What nobody has mentioned is that most over eating is a mental issue and not a 'greed' issue.

    Mental health is seriously underfunded on the NHS. Current thinking is that access to talking treatments would be infinitely more useful than any amount of dietary advice.

    So great if the 12 week programme is working for you but as 100s of thousands of yo yo dieters will tell you, keeping the weight stable for more than 12 months is hard. That's why so many people come back again and again.

    It can take a lot of unravelling to discover the root cause of over eating and professionals can do this.

    But when people on the verge of suicide can't access mental health services, what chance the obese?

    We are in the middle of an obesity epidemic. Diabetes is costing the NHS a fortune. Something more than a 12 week programme is needed.

  • Unfortunately mental health is drastically under funded in the MAJORITY of developed countries not just in the UK.

    I also think that just pushing the mental health side of things is short sighted as well - many forms of depression are specifically about imbalances in the body not because people need a therapist.

    I have been clinically depressed for around 40 years and tried every drug and therapist under the sun with little success. I usually just ended up numb, aware of the issues and despairing because no matter how much work I did on myself I felt like rubbish.

    In January of this year I started taking larges doses of magnesium to try and address a problem with my heart - which was very successful for me.

    6 weeks later I suddenly realised I wasn't feeling anywhere near as depressed and subsequently found out that magnesium deficiency can cause depression because the production of dopamine and serotonin is reduced....and that it is estimated that around 75% of the population has some form of magnesium deficiency.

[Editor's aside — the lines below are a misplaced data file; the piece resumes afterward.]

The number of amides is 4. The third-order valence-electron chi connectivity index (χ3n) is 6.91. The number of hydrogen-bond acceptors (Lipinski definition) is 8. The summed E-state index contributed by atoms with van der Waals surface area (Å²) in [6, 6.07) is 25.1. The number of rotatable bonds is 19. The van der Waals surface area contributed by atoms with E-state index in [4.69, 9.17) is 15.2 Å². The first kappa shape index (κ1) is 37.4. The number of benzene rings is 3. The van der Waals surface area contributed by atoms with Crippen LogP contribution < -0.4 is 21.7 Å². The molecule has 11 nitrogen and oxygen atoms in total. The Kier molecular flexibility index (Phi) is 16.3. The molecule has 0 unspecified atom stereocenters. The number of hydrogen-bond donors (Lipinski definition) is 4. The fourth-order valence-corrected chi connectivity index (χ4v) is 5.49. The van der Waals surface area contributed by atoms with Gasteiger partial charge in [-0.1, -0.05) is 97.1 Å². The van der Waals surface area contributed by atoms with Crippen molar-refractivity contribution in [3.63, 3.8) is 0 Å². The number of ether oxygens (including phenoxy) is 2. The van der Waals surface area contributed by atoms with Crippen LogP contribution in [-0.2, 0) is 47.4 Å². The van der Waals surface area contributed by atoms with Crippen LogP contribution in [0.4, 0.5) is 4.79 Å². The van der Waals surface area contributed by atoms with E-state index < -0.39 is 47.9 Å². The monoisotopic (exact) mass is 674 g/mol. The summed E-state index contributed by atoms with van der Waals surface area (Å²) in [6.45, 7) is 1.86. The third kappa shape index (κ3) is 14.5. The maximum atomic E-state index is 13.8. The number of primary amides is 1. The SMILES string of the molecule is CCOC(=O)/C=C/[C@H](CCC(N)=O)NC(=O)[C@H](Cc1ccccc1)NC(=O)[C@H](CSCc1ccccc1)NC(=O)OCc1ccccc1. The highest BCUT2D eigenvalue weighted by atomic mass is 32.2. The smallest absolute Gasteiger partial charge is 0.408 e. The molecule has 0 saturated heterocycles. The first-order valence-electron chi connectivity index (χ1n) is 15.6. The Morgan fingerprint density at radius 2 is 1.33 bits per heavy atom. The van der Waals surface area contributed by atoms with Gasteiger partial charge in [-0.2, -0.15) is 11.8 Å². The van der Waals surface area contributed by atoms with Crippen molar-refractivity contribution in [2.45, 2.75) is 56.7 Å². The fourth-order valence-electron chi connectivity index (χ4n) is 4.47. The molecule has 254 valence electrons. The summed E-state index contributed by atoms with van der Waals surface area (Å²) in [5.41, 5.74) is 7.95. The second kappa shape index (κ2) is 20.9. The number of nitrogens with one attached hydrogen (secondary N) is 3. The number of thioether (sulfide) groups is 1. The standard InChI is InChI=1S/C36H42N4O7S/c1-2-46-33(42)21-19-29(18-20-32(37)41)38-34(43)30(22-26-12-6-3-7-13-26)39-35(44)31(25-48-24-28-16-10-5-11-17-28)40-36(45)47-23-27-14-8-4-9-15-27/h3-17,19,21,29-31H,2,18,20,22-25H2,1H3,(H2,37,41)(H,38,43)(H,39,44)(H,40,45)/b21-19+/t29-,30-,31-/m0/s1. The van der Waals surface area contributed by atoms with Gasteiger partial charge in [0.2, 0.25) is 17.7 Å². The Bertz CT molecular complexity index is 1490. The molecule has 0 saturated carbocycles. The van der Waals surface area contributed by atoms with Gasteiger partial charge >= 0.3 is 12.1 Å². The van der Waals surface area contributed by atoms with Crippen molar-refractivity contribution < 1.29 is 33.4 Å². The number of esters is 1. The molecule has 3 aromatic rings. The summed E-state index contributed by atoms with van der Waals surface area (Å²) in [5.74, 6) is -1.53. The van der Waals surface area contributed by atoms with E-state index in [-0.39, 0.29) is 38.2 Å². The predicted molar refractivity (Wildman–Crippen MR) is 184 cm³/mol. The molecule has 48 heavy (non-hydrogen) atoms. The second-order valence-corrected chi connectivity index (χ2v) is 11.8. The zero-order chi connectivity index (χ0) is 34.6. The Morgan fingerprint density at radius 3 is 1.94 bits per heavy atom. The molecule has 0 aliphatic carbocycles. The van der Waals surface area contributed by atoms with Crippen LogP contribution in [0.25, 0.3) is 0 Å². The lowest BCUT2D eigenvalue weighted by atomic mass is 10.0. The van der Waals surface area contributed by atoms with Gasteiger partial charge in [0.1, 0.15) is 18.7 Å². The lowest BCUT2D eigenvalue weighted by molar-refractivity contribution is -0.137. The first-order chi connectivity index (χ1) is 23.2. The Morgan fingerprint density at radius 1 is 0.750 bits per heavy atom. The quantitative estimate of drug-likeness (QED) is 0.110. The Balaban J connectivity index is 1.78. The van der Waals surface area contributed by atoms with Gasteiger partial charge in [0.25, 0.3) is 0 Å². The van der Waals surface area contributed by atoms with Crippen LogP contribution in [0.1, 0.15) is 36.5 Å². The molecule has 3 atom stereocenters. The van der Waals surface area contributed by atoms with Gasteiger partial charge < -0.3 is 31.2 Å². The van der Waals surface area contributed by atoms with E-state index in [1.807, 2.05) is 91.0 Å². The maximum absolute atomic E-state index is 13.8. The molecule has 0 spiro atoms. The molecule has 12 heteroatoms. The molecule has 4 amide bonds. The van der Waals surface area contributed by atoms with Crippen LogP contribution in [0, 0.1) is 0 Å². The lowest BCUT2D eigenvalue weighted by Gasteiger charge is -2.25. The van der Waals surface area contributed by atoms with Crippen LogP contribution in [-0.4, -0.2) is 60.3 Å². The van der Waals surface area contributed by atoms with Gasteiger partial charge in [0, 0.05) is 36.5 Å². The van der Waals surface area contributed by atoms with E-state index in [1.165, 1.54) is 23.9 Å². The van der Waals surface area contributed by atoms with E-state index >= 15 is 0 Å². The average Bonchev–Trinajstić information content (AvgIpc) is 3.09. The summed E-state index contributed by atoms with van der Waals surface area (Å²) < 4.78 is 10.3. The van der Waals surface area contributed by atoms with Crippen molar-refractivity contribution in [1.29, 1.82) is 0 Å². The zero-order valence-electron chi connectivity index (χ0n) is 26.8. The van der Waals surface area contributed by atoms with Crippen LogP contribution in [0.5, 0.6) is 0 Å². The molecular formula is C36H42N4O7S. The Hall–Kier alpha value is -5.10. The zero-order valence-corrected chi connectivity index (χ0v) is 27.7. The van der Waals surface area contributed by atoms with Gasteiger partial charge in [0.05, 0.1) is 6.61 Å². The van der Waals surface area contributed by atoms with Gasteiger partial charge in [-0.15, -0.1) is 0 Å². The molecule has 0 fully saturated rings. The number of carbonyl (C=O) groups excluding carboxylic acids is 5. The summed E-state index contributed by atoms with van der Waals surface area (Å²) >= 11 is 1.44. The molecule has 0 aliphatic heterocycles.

So really what is required is a an individual holistic assessment along with a targeted campaign to minimise or remove advertising by flagrantly unhealthy brands in the marketplace.

    Further to this I believe a tax should be levied on any foods that do not fall below specific per weight carb, fat, sodium etc. targets so that a fat drenched sugar coated donut is no longer an easy economical choice and requires more than a $1 to buy.

    Use these taxes to reduce the cost of fresh produce and increase marketing spend to help people see what healthy choices look like and support the holistic assessments I mentioned earlier.

  • The advice on counting (or not counting) calories but concentrating on a healthy diet of unprocessed foods came from an NHS cardiologist, who is also campaigning on reducing sugar intake. He has written about having to treat people with heart problems who had been advised to go on low-fat diets and had consequently ended up eating too much sugar.